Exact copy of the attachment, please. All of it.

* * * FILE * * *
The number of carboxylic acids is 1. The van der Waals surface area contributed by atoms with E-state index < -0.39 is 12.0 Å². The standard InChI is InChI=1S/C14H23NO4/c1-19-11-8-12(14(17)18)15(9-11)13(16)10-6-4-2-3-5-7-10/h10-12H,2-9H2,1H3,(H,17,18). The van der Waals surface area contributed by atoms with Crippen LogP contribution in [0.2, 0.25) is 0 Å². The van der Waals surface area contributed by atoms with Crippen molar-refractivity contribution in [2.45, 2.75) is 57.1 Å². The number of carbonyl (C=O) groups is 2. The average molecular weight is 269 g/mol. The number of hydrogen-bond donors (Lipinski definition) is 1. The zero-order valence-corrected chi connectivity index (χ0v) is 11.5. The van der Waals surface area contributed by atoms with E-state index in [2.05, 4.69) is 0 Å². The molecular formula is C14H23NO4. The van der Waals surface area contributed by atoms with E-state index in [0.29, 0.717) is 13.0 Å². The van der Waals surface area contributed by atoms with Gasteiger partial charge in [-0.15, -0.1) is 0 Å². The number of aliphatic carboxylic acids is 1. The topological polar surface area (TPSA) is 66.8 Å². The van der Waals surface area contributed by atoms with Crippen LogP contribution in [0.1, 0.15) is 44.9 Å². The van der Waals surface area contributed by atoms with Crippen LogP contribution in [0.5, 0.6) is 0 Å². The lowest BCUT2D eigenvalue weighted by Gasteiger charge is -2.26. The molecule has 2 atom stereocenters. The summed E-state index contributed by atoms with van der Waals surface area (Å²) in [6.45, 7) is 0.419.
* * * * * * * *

The number of carboxylic acids is 1. The van der Waals surface area contributed by atoms with E-state index < -0.39 is 12.0 Å². The standard InChI is InChI=1S/C14H23NO4/c1-19-11-8-12(14(17)18)15(9-11)13(16)10-6-4-2-3-5-7-10/h10-12H,2-9H2,1H3,(H,17,18). The van der Waals surface area contributed by atoms with Crippen LogP contribution in [0.2, 0.25) is 0 Å². The van der Waals surface area contributed by atoms with Crippen molar-refractivity contribution in [2.45, 2.75) is 57.1 Å². The number of carbonyl (C=O) groups is 2. The average molecular weight is 269 g/mol. The number of hydrogen-bond donors (Lipinski definition) is 1. The zero-order valence-corrected chi connectivity index (χ0v) is 11.5. The van der Waals surface area contributed by atoms with E-state index in [2.05, 4.69) is 0 Å². The molecular formula is C14H23NO4. The van der Waals surface area contributed by atoms with E-state index in [0.29, 0.717) is 13.0 Å². The van der Waals surface area contributed by atoms with Gasteiger partial charge in [-0.15, -0.1) is 0 Å². The number of aliphatic carboxylic acids is 1. The topological polar surface area (TPSA) is 66.8 Å². The van der Waals surface area contributed by atoms with Crippen LogP contribution in [0.1, 0.15) is 44.9 Å². The van der Waals surface area contributed by atoms with Crippen LogP contribution in [0.5, 0.6) is 0 Å². The lowest BCUT2D eigenvalue weighted by Gasteiger charge is -2.26. The molecule has 2 atom stereocenters. The summed E-state index contributed by atoms with van der Waals surface area (Å²) in [6.45, 7) is 0.419.